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May 16, 2012

One Cross-Country Accident We Can Prevent

When flags fly on cross-country, they can become a danger to the horse. Photo by Allie Conrad.

I’m pretty sure Will Coleman never expected to be loading Cool Connection into a trailer and rushing him off to a surgery center in New Jersey only minutes after starting out on the Jersey Fresh CIC*** course this past weekend.

I watched the scores all day and frowned when I saw that Will Coleman and Cool Connection—owned by the rider, Tivoli Farm and Jim Wildasin—had a fall. I didn’t realize the seriousness of it at the time, but I soon got a phone call detailing the horrific—and entirely preventable—fall.

Will described it best on his website,, which I will include here:

“Cool Connection was out next and jumped the first five fences fine. But, at the influential bank down to a skinny at fences 6 and 7, he dropped down the bank very quietly, forcing us to move up to the skinny. As he left the ground, he drifted right, as many horses were doing, so I held him left, hoping to keep him between the flags.

What happened next is the freakiest thing I’ve ever had happen to me or a horse of mine in my lifetime. "Noodle" hit the flag quite hard and sent it flying in front of him. The top of the flag rotated and stuck in the ground in front of him, leaving the bottom part of the flag sticking up on a 45-degree angle from the ground. As Noodle’s hind end finished the jump, it came down directly on the suspended flag, literally spearing the horse through his groin/sheath area and coming out by his anus.

When this happened, he responded to the pain by bucking incredibly hard, but as he was already probably travelling at 400 meters per minute, he couldn't keep his feet, and over-rotated, sending both of us somersaulting. This all happened in a matter of seconds, and I really had no idea what was going on until the horse, scrambling on top of my legs, finally got up and ran off towards the barn. At this point, as I lay on the ground, I saw the flag sticking out of his hind end, now broken, and a lot of blood.”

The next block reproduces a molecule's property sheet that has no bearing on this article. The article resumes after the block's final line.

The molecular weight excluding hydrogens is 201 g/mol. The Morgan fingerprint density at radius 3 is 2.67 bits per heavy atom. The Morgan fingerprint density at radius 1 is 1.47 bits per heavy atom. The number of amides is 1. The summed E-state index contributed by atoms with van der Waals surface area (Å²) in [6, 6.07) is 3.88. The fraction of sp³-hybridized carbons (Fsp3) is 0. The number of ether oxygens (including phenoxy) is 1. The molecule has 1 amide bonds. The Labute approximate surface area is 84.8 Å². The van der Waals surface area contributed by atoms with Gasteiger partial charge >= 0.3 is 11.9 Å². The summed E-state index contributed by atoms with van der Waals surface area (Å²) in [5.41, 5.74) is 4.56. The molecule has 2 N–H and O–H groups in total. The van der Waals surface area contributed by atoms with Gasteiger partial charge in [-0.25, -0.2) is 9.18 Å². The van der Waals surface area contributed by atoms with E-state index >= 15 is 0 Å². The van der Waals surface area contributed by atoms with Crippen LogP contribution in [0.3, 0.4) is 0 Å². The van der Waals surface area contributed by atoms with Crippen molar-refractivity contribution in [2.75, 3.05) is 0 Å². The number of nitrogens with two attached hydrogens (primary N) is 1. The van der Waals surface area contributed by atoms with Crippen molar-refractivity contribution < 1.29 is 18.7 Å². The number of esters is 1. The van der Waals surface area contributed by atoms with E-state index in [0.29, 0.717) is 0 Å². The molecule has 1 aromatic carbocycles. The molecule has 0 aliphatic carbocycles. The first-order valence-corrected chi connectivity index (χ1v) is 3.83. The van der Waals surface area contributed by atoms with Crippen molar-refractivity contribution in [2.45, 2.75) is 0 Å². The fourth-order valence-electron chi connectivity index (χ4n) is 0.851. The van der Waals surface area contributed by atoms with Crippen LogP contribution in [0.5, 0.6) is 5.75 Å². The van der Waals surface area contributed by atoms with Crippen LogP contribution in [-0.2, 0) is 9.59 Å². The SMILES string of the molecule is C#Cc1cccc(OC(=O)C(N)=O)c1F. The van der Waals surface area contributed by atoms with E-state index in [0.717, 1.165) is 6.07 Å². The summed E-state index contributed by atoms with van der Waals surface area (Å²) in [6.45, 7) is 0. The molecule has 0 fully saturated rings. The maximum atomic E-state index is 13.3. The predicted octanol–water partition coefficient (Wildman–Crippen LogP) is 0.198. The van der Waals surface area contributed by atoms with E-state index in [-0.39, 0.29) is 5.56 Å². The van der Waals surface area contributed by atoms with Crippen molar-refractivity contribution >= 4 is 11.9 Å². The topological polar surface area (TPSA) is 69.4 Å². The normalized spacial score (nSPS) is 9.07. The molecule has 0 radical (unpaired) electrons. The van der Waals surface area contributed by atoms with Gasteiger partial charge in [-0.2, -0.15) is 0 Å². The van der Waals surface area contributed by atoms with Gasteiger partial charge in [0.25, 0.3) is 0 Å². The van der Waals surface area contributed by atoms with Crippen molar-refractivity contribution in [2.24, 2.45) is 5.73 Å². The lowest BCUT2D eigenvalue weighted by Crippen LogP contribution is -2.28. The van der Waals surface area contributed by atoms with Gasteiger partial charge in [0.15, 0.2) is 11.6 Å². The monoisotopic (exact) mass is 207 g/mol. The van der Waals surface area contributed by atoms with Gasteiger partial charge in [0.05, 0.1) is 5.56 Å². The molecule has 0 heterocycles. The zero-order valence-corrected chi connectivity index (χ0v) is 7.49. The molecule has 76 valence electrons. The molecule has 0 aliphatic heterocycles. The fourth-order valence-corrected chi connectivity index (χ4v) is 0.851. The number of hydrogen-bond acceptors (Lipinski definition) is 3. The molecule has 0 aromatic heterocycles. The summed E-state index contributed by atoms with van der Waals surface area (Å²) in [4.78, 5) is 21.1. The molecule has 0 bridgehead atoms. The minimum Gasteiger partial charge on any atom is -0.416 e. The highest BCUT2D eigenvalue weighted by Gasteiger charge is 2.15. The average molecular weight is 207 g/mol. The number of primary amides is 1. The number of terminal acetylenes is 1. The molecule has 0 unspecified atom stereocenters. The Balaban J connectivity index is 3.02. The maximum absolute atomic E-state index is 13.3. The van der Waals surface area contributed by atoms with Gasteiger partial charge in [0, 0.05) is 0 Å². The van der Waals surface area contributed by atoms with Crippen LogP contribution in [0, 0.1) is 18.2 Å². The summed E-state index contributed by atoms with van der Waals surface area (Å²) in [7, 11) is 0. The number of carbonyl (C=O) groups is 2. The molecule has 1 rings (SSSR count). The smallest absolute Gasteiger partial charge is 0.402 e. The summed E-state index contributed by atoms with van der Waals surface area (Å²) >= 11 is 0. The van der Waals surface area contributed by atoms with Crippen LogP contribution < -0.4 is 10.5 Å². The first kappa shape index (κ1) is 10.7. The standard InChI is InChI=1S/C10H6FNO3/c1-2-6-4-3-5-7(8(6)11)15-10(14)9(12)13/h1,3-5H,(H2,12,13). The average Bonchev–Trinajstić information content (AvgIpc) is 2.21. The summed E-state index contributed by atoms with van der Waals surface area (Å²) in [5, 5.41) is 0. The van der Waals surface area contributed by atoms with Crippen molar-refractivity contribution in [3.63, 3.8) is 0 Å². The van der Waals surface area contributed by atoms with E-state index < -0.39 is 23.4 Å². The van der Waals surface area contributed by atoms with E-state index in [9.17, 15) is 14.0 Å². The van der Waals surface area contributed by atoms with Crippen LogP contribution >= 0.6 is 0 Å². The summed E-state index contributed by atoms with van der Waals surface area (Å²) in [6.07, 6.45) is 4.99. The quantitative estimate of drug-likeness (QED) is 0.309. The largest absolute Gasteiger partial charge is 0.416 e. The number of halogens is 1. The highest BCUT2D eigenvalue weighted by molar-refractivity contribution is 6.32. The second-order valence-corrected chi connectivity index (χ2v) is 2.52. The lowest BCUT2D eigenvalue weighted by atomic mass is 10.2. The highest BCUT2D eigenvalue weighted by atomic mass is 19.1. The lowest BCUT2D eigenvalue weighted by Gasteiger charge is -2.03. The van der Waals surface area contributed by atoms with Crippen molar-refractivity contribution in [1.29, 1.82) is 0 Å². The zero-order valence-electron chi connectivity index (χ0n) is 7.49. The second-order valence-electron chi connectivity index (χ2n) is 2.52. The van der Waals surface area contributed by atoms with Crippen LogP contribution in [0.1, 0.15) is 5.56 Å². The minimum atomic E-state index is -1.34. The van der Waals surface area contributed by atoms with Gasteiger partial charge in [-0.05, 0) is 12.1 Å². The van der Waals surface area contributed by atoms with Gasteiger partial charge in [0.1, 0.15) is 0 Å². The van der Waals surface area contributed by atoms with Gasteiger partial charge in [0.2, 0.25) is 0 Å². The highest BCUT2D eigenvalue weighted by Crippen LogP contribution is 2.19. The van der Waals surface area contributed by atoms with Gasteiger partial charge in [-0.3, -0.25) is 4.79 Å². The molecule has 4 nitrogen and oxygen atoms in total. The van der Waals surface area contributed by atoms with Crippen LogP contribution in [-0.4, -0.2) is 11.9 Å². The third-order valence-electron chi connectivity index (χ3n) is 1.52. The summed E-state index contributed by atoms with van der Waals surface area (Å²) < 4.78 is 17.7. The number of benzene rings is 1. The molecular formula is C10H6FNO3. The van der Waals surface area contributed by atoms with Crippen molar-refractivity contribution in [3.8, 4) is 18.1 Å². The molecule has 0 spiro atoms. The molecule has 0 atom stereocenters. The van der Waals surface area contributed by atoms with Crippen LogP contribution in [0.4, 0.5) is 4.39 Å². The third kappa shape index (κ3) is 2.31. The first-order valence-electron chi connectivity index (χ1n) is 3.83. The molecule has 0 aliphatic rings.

Cool Connection ran all the way back to stabling, in a blind panic, jumping anything in his way to get back to his stall where he was found, grossly injured and in need of emergency surgery. He was rushed to the New Jersey Equine Clinic, which was thankfully just up the road, where shards of wooden flag—upwards of 16 inches—was removed from Noodle’s body.

That’s a pretty horrifying—and yes, freak—thing to happen to your horse. An accident almost identical to this killed Icare D'Auzay at the 2007 Badminton CCI**** (England). I am sure that Team Coleman is relieved that their horse will recover in time, but I can imagine they are pretty upset.

This got me thinking about flagging jumps and a conversation I had with the director of the Boekelo horse trials (the Netherlands) at The Fork (N.C.) this past April. They have been working hard on a safer flag design to prevent exactly this type of thing—it’s so odd and creepy that Will happened to be standing there for it too. He mentioned a few designs that they’d played with and discussed the expense affiliated with each option. The cheapest was a piece of corrugated drain pipe screwed onto the jump and slit down the side, allowing a knocked wooden flag to be popped out when needed and placed effortlessly back with minimal interruption. The more expensive option was using bendable flags similar to what is used in slalom ski racing.

I watch a LOT of events, and I’ve seen a LOT of flags broken off and replaced—so much so that I chuckled while watching the flag-replacer guy at the evil double corners at The Fork this year have to run back and forth so much that he finally just left his drill out there inside the cutout of the jump.

Isn’t it time to rethink flags, particularly at the upper levels and even more so at corners, skinnies and tight combinations?

Sure, replacing flags is going to be expensive, but then again so are horses—particularly proven upper level horses. No horse should have to go through what Cool Connection is going through right now.

I’m not saying that all wooden flags everywhere should be replaced at every event, but an impromptu risk-based analysis (you can take the nerd out of the software development world, but she’s still going to be a nerd!) says that corners, skinnies and combinations need to be re-thought.